FCC Warns, Tricky Language Can Land You in an Illegal Deal

Following the emergence of a black market for valuable toll free numbers, including catchy vanity numbers, sources say federal authorities are cracking down on the illegal sales of 800 numbers.

Insiders say to avoid being caught in an undercover investigation and facing hefty fines from the Federal Communications Commission, anyone interested in obtaining an 800 number should deal with reputable service providers such as Qwest, or AT&T.

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FCC Regulates Toll Free Number Policy

Attempts to profit from the illegal sale of 800, 888, 877, and 866 numbers are in response to rapidly dwindling supplies. Thee FCC rules were established and are very clear. Hoarding and Brokering of toll free phone numbers is unlawful. Our experts advise anyone interested in obtaining an 800 number should legally obtain a toll free number through a reliable toll free service provider.

Hoarding Toll Free Numbers is an Actionable Offense

According to regulations enacted on April 11, 1997 by the Federal Communications Commission (FCC) toll free phone numbers cannot be hoarded or brokered. These rules were approved after the FCC fielded numerous complaints about price gouging for catchy vanity numbers and popular numeric sequences. The FCC reports that anyone caught attempting to sell or broker an 800 number faces significant fines.

As Toll Free Number Pool Shrinks, Black Market Grows

As with any commodity in high demand, a black market for toll free numbers is growing. We hear that regulators are scrambling to control the illegal sales of valuable 800 numbers. With toll free service soaring in popularity while finite supplies of available numbers drop, attempts to illegally buy and sell choice numbers on the black market is increasing.

According to regulations enacted in 1997 by FCC, toll free phone numbers cannot be sold or brokered. These rules were approved after the FCC fielded numerous complaints about price gouging for catchy vanity numbers and popular numeric sequences. The FCC reports that anyone caught attempting to sell or broker an 800 number faces significant fines.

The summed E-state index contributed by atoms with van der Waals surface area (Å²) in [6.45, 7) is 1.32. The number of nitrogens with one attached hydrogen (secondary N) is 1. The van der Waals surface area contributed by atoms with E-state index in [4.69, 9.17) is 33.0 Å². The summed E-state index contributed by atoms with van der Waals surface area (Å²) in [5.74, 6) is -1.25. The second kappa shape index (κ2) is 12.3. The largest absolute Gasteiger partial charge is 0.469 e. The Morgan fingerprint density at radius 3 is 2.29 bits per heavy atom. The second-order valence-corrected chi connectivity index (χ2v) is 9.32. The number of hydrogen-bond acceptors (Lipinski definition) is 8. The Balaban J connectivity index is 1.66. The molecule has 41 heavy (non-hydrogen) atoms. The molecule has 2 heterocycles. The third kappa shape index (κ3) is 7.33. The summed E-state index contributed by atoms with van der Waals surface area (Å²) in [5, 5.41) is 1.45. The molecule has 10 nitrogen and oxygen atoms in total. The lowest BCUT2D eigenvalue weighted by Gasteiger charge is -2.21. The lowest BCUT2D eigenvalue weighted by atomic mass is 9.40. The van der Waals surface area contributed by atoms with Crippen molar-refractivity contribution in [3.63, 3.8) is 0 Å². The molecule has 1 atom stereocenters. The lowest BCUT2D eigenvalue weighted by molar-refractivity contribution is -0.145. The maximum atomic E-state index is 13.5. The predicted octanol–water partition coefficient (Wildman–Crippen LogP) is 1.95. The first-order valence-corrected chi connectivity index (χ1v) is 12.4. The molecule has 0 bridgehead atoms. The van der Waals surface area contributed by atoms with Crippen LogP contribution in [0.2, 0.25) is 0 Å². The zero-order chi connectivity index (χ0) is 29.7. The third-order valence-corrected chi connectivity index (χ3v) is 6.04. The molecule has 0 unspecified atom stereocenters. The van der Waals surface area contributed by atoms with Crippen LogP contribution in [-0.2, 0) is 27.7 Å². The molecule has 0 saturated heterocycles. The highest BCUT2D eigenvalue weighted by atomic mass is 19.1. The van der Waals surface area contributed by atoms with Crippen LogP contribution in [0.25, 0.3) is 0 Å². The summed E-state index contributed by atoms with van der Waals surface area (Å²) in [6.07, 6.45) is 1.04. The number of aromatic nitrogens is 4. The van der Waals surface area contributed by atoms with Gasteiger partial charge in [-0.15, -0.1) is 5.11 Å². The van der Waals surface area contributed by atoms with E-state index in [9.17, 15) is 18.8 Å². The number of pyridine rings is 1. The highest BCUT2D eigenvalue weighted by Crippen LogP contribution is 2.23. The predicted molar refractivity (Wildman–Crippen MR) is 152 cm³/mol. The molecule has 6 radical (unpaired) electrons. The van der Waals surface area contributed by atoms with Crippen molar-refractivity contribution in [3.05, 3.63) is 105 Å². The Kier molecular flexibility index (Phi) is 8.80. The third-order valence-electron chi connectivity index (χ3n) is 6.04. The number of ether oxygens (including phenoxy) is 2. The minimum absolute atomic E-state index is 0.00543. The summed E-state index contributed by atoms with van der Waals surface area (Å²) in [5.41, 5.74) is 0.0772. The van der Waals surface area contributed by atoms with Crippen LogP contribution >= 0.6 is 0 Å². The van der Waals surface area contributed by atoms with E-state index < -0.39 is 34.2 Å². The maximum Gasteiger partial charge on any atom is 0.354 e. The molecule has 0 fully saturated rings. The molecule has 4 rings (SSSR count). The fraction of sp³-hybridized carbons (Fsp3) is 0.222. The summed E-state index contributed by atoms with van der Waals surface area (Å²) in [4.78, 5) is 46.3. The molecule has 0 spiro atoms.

The Toll Free Industries Black Market: Number Hoarding

Under rules established in 1997 by the Federal Communications Commission, toll-free service providers cannot reserve a toll-free number without having an actual toll-free subscriber for whom the number is being reserved. By law, available numbers must be doled out on a first-come, first served basis off the main database maintained by the 800 Service Management System (SMS/800).

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FCC Narrowing Gaze Upon Number Hoarders

According to the FCC, hoarding and warehousing numbers is prohibited and punishable with severe fines.

Along with hoarding, the outright sale of specific toll free numbers is likewise illegal. Some crafty entrepreneurs have attempted to skirt the regulations by “leasing” or “renting” numbers. But industry insiders say the crackdown on illegal use of toll free numbers is aimed at this practice too.

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Toll Free Auctions Tempting But Illegal

Sales of sought-after toll free numbers on eBay continue even as reports of the FCC looking into improper turnover of these numbers continues. Log on now and you will see listings. A black market for toll free numbers has emerged and attempts to illegally buy and sell choice numbers is increasing. According to regulations enacted by the FCC in 1997, toll free phone numbers cannot be sold or brokered. These rules were approved after the FCC fielded numerous complaints about price gouging for catchy vanity numbers and popular numeric sequences. The FCC reports that anyone caught attempting to sell or broker an 800 number faces significant fines. But that hasn’t stopped brokers from attempting to sell numbers on Internet websites and auction sites such as eBay.

Don’t Forget The Regulations

Some people in the toll free industry would be benefited by remembering that according to regulations enacted on April 11, 1997 by the Federal Communications Commission, toll free phone numbers cannot be sold or brokered under any conditions. These rules were approved after the FCC fielded numerous complaints about price gouging for catchy vanity numbers and popular numeric sequences and they are still active and enforced.

Once Illegal Practices Are Discovered

What happens if regulators discover illegal hoarding or sales of toll free numbers. If the FCC discovers illegal hoarding, they immediately send out disconnect and suspend letters to the owner of the numbers. Additionally, the brokering of toll free numbers can result in hefty fines. Remember, last year, an astounding daily fine of $11,000 was reportedly imposed on a California company accused of improperly using toll free numbers.

FCC Asserts Itself

The FCC has been clamping down on violations of Section 251 (e) of the Communications Act of 1934, which prohibits the warehousing and hoarding of numbers. To ensure that toll free numbers are distributed in a fair and equitable way, the FCC is taking a close look at suspect activity. Recently they threatened an $11,000 daily fine to the owners of a California company for improper toll free use. This followed a string of unrelated instances, including at least one owner’s attempt to sell his numbers on eBay.